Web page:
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OT: Dumping Thread

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The fancy PVC based filament arrived today.

 

My printer has some worn parts. ABS is too bitchy to get to print properly, PLA wears too fast, Nylon is not rigid enough, PETG does not want to stick, so I have abstained from making the parts I need for it.

 

Got the printer making said parts for itself with the new filament to try it out.  It has a somewhat narrow print temp window, but the insert in the roll says it DOES stick to PLA based bed treatment. (thumbs up!)

 

Sadly, it says it "Can release chlorine gas during printing, use in well ventilated area."  Guess I will have to open the upstairs windows and turn on some fans.  So far though, it prints quite nicely. Not sure why they call it a filament for advanced additive manufacturing.  Maybe it gets touchier as the build height increases?  So far, it prints a lot like nylon, but is not as bendy, and does not have the hygroscopic tendencies.

 

Time to go dig in the garden now though.  It can sit up here making parts for itself, and I can go get the yard read for my seedlings.

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Completely off topic.  I just wanted to share this. :) 

 

image.thumb.png.0243a7190bd0b8ac0fdee5fa7fc28b8d.png

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This somewhat triggered a latent desire inside me for a bus ride with Sandra Bullock.

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After exhausting my remnant supply of smurf-blue weed-eater filament a few days ago, I ordered 2 new 5lb spools.

 

Since the stuff is REALLY intended for, you know, CUTTING DOWN WEEDS, it is not packaged in anything even resembling a hermetically sealed bag-- (which basically all quality printer filaments are shipped in), so I need to dry the stuff.  Sadly, nylon is so hygroscopic, that it sucks up water out of the air up to 3% of its weight, and does so VERY fast. This means that long-duration print times (like those PEB enclosure shells), suffer terribly, even though nylon would be a nearly ideal material for them.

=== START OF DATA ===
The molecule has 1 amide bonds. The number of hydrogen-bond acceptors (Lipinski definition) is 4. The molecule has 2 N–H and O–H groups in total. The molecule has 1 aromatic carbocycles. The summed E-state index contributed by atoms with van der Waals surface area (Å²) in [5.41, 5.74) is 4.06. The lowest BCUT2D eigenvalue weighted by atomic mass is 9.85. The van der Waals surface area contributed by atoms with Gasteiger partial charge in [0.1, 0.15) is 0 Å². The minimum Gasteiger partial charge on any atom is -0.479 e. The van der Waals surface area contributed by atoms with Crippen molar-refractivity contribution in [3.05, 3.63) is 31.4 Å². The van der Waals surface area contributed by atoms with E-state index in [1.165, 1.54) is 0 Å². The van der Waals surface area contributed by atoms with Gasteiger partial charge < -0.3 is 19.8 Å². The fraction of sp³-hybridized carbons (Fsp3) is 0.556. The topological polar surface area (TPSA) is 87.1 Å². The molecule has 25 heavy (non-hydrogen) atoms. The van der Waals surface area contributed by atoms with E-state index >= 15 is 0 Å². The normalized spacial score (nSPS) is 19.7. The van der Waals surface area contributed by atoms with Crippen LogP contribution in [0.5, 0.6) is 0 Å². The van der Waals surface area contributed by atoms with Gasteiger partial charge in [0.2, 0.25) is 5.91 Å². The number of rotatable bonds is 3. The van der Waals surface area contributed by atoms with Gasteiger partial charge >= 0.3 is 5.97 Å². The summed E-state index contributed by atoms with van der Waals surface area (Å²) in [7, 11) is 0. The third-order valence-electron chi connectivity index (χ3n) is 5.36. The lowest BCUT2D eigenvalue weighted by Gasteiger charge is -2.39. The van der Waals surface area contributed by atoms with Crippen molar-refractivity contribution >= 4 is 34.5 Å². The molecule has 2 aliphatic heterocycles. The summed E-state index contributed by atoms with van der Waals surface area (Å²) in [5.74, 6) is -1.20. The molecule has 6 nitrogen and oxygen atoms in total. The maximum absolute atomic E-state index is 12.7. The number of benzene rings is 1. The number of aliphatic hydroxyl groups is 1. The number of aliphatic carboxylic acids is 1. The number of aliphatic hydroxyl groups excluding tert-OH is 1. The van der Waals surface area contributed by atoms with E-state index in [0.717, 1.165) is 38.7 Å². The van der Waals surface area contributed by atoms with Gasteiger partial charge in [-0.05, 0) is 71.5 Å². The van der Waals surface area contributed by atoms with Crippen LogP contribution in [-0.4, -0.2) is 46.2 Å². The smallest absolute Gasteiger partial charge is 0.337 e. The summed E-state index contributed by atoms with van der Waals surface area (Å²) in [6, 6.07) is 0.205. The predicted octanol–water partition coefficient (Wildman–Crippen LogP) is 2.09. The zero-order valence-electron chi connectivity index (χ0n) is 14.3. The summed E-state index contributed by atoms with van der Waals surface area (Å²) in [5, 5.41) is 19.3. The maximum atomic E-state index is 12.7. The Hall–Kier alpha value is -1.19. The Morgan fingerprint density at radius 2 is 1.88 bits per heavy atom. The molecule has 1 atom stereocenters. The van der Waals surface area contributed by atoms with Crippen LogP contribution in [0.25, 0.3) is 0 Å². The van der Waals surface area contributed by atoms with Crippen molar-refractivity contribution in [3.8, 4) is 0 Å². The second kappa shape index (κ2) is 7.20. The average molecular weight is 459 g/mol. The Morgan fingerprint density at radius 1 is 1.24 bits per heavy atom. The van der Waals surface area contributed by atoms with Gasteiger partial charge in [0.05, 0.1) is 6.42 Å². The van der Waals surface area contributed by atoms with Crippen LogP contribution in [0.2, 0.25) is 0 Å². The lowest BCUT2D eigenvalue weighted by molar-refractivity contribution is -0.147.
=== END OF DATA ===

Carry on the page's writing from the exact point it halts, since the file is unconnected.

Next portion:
SO--

 

I have thrown together a super ghetto hot-box out of a cardboard icecream treat box (Great value variety pack of icecream treats is ideally sized to hold a hand-wrapped spool of the trimmer line!), that has a hole cut for filament to come out, and is getting actively roasted with a hair dryer on high.  The side of the box is open, with the filament roll on the roll holder (which has been pushed through a slot I cut in the side of the box), and the hair dryer is aimed into the box (several inches distant, because I do not want the dryer to overheat).  This seems to be giving "Sufficient" hot-box active drying while I print the actual subject of this post-- (Not really dry enough, but sufficient to not be completely just opaque blue fuzz. It has some fuzziness still though. It will probably get better over the duration of the print, since the box holds heat from the hair dryer, and gets actively circulated. A few hours into the print and it should clear up. I only have 2 days off, and used yesterday getting DHE's shells shipped. I want this thing printing ASAP.)

 

I have a rather large Oster brand food dehydrator that would be IDEAL for holding the mammoth sized spools this stuff comes on, and for functioning as a much safer hotbox active dryer for long prints. It is some 13.6" in diameter.  I have designed a set of custom shelves for the thing that will be capable of suspending and feeding the huge rolls this stuff comes on. I am making *FULL* use of the large print volume of this new chiron.